The Role Employers Play in Stemming the Opioid Epidemic

Julie Bitely

| 3 min read

Employee talking with counselor.
The human costs of the opioid epidemic are substantial, and they trickle down to employers in the form of absenteeism and compromised performance on the job. A recent study found that opioid abuse costs U.S. employers $18 billion annually in lost productivity. Ron Scott is an employee assistance program consultant with Pine Rest Christian Mental Health Services. Scott recently provided an action plan for employers to use as they grapple with how to handle the opioid epidemic and other forms of substance abuse in the workplace during a Health Forum of West Michigan panel discussion about opioids. Blue Cross Blue Shield of Michigan sponsored the event. Scott said there are five key steps employers need to take to ensure they are doing everything within their power to help their employees struggling with substance use disorders.
  1. Evaluate company policies around drug testing. Employers need to make sure their policies are clear and understood by employees, with written acknowledgement obtained. A good policy will define employees’ role in making the workplace safe and the steps that will be taken if substance abuse is suspected, including when and why drug testing will take place and what happens in the event of a positive result.
  2. Create a Mandatory Referral Program (MRP). Scott said having an MRP in place helps the employer and employee in the event that a drug test comes back positive. The employer would be able to meet with the employee to review the policy violation and refer the employee to an Employee Assistance Program to determine next steps which could include rehabilitation treatment or other corrective measures.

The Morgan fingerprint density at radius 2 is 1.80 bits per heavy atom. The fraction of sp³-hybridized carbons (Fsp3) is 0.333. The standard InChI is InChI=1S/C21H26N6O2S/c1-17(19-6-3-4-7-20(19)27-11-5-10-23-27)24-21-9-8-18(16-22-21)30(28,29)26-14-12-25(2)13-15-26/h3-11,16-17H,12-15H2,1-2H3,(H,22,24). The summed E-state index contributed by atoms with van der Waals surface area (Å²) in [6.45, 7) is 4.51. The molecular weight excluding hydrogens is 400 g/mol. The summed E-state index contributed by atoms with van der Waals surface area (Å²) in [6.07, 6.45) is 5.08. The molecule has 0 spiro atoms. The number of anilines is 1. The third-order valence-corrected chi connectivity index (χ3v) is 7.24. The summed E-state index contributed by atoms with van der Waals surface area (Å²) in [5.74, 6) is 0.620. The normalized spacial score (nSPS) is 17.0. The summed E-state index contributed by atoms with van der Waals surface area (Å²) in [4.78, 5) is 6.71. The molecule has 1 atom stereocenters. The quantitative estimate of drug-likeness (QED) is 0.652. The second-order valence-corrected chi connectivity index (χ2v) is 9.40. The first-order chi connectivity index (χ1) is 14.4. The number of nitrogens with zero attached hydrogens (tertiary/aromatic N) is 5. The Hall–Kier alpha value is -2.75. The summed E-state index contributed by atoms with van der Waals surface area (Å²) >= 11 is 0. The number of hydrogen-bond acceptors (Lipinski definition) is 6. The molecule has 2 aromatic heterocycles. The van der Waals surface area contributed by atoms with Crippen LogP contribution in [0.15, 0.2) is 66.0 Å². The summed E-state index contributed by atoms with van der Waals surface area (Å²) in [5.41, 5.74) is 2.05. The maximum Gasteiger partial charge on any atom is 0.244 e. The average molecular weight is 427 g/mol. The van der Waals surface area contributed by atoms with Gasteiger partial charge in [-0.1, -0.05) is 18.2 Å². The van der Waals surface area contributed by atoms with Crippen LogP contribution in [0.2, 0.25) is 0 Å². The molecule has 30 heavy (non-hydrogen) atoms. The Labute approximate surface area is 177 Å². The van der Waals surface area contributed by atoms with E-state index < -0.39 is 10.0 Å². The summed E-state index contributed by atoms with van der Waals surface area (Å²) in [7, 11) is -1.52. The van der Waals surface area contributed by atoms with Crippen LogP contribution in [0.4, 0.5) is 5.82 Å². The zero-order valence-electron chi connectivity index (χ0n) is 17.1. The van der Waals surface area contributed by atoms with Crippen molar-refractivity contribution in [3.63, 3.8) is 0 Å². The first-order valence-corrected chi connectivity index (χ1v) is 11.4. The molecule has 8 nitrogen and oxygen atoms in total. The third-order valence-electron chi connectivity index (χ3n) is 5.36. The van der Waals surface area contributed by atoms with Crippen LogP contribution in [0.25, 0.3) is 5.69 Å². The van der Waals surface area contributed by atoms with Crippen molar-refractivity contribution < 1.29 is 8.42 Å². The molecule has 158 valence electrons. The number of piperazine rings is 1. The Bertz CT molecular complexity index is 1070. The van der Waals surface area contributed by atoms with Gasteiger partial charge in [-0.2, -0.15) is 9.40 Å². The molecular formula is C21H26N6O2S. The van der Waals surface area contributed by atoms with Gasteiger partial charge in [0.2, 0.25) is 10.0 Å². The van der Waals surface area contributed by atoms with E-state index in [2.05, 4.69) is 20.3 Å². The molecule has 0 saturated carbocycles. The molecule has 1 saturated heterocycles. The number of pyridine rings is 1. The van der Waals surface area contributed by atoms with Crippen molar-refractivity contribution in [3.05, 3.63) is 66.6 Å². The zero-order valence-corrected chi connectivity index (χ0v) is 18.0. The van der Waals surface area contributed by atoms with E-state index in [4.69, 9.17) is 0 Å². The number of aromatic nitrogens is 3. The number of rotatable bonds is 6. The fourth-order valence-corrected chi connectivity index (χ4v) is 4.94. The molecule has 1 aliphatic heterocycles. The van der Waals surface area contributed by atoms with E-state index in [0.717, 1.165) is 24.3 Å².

3. Create a plan to address an employee’s positive drug test. While some employers might turn to immediate termination in the event of a positive test, Scott said there are other options that can be more humane and build loyalty. “That’s where employers have choices,” he said.
  4. Consider wellness programs to help. The reality of substance abuse is that the substances work to relieve pain and stress, Scott said. Finding alternative ways to deal with problems can be one way employers can help workers deal with stress in their lives before they turn to substances. Wellness programs can be set up in a variety of ways and Scott said they do make a difference. “Try to come alongside employees with where they’re at in life,’ he said.
  5. Educate and train employees. Ultimately, employers need to provide a safe place for all employees. Help everyone understand the signs of substance abuse and provide a way for people to report it in a way that’s respectful of everyone involved. Scott said that while some employees might feel like you’re trying to catch them in unwanted behavior, by having an effective substance use policy in place, you’re creating a safe work environment.
If you’re a Blue Cross customer or member, take advantage of our Blue Cross® Virtual Well-Being program, which offers helpful weekly webinars for employers and members on a variety of well-being topics. If you found this post helpful, read these:
Photo credit: Katarzyna Bialasiewicz
MI Blues Perspectives is sponsored by Blue Cross Blue Shield of Michigan, a nonprofit, independent licensee of the Blue Cross Blue Shield Association